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The Rebirth of Earth: Low embodied-energy construction method


In concern with embodied energy in construction, I attempt to find an ecologically friendly material. Through researching various vernacular earth architecture around the world and comparing these through different eras of earth building, I’m trying to discover how it can and is, this ancient practice, used nowadays. How going back to the absolute basics our ancestors used can help the current climate crisis we are facing. Gathering information and proposing a new modern pillar of architecture.

Carrara Marble Quarry, Italy

Watching the “Anthropocene: The Human Epoch”1 film, I was mesmerized by the Italian Carrara marble quarry. After seeing this beautiful senary it got me thinking, what is the cost on our planet to export one of the most prestigious marbles worldwide and how can we cut down on embodied energy. The most used material, concrete, I found out it contributes about 8% of the world’s carbon dioxide emissions. If the entirety of the cement industry was combined into a country, it would be the third-largest emitter, behind China and the US.

The industry contributes more CO2 than aviation fuel and it’s not far from the global agriculture industry (12%). But this is not slowing down, the cement industry quadrupled since the 1990s and is likely to increase even more in the future if we won’t find greener alternatives.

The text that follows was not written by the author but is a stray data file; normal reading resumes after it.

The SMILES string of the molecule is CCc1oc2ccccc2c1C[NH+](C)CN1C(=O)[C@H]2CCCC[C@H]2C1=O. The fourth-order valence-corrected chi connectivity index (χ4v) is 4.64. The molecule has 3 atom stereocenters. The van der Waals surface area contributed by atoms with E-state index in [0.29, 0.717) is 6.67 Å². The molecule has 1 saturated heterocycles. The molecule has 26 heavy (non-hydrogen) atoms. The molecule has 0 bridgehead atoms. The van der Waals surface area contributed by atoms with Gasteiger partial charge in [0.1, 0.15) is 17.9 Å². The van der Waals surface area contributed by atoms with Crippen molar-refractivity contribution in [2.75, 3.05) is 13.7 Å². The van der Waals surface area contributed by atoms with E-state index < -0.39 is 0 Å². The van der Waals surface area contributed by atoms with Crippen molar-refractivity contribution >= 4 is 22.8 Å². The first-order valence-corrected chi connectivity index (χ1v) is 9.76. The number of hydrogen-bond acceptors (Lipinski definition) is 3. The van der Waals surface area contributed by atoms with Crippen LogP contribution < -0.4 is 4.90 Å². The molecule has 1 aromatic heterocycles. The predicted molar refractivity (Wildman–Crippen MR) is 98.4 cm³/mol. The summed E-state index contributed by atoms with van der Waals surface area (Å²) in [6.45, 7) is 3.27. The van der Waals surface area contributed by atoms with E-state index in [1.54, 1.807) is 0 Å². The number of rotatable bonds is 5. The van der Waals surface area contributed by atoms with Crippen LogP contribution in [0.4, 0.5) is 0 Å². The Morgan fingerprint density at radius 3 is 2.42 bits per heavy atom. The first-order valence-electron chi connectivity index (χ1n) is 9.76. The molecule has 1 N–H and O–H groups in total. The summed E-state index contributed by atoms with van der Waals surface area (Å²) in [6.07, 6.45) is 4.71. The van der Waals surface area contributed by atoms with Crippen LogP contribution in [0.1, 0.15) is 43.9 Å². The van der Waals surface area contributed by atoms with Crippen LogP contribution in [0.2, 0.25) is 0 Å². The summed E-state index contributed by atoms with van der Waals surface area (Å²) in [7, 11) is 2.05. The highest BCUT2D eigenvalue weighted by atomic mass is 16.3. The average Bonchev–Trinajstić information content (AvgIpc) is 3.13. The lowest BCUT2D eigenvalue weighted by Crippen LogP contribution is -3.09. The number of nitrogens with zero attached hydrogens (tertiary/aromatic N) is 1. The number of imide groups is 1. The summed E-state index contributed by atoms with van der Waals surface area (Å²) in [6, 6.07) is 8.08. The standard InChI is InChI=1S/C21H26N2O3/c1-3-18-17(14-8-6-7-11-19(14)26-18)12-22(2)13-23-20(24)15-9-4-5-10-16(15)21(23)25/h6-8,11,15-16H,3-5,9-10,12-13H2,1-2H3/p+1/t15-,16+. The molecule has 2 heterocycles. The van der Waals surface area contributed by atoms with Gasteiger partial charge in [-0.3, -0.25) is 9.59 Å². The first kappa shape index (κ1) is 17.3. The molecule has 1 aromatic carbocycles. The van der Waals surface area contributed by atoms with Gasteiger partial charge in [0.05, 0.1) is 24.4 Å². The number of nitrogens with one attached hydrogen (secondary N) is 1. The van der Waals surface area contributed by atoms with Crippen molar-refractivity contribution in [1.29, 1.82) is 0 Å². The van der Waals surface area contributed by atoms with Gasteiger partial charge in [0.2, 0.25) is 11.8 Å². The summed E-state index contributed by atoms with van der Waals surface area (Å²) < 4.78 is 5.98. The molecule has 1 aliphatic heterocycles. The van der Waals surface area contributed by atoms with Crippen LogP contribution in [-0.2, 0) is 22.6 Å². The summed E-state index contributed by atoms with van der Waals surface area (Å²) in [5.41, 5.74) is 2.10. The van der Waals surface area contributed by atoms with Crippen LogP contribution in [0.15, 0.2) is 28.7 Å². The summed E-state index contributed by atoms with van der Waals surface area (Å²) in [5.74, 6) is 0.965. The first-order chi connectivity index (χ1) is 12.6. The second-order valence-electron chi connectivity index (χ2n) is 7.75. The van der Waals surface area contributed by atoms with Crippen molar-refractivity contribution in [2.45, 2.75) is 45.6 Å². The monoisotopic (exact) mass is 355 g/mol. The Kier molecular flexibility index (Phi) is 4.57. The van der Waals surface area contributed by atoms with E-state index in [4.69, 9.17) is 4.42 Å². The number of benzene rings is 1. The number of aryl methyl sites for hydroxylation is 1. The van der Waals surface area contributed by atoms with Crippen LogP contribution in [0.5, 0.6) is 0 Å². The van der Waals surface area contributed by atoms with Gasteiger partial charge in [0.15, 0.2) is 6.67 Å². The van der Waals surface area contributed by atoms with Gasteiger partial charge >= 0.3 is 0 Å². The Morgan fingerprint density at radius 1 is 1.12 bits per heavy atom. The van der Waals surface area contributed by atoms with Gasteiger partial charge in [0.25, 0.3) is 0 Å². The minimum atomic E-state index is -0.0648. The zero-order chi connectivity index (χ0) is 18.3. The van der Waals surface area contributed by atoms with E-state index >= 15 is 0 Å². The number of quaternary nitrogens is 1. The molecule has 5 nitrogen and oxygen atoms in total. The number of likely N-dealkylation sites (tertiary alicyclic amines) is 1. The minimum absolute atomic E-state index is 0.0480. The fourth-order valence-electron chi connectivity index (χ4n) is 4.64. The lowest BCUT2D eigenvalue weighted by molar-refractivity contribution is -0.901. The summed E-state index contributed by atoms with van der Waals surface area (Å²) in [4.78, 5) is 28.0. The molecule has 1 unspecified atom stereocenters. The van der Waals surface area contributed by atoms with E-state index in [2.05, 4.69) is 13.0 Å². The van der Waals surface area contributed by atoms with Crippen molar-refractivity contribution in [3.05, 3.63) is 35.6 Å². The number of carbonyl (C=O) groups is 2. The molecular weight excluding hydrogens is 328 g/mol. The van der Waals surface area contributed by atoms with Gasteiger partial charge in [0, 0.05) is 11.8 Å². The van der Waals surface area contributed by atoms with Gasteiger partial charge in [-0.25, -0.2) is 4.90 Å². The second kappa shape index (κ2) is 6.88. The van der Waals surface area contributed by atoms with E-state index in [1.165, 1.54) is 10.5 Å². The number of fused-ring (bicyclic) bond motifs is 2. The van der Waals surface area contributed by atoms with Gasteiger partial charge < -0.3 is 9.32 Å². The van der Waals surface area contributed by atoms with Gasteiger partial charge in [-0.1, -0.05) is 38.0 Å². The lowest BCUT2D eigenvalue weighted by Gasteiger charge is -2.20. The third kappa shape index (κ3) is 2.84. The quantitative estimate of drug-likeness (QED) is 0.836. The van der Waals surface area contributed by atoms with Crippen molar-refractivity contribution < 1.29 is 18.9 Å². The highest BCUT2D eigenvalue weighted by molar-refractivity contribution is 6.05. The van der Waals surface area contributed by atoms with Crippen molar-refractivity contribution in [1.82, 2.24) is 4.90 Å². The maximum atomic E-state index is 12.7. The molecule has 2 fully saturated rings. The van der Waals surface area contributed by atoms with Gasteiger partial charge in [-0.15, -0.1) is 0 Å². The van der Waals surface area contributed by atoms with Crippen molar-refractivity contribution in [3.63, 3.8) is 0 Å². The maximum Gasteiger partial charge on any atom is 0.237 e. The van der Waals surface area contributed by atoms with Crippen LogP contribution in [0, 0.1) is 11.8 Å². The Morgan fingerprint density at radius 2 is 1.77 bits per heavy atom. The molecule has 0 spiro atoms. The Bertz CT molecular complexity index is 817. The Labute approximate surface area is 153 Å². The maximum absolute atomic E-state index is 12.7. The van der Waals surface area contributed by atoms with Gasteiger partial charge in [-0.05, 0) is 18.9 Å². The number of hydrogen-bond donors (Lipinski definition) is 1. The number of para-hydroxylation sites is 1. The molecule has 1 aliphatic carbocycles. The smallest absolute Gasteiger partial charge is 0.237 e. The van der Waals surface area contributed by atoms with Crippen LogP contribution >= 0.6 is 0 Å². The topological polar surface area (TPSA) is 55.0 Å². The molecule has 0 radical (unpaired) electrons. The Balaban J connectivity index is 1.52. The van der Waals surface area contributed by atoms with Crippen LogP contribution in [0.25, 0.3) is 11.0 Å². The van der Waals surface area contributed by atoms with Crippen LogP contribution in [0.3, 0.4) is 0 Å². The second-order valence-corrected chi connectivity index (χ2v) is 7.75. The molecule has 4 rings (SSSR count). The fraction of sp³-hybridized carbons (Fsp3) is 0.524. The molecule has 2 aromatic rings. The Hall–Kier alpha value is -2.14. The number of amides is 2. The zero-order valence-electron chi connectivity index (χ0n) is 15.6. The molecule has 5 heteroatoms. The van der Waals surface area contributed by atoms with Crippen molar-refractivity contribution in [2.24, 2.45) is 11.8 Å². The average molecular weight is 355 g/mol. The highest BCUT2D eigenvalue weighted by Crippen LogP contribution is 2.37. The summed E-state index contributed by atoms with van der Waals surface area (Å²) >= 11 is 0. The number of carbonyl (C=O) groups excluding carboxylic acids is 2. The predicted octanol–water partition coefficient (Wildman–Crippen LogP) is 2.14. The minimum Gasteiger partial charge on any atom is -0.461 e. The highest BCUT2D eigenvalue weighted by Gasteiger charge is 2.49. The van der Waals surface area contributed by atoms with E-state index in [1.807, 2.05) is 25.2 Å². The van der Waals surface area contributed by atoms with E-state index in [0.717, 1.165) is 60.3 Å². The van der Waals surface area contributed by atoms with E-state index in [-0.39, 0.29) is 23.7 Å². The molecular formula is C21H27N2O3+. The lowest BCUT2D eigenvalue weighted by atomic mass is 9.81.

1 Anthropocene: The Hum


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Trying to find a material with low embodied energy, I didn’t have to look far but just below me, Earth! Mudbricks have been used widely across the globe for centuries as the main building material. For some of the greatest ancient civilizations, Mesopotamia, not only used it as a housing material but also for megastructures that are still standing centuries after construction. Such as the Taq Kasra which is the largest single-span vault of unreinforced brickwork, made from mudbricks, in the world till this day.

Truly shows the durability of soil. That got me questioning how can this material that withstands the test of time can be adapted to the modern world and practices. Mudbrick is a rectangular mold-made brick from the soil, chopped straw, and water. Vernacular architecture is the “native science of building”1 as mentioned by Oliver P, so why don’t we go back to this.

1 Oliver Paul, Built to meet need: culture issues in vernacular architecture, Architectural Press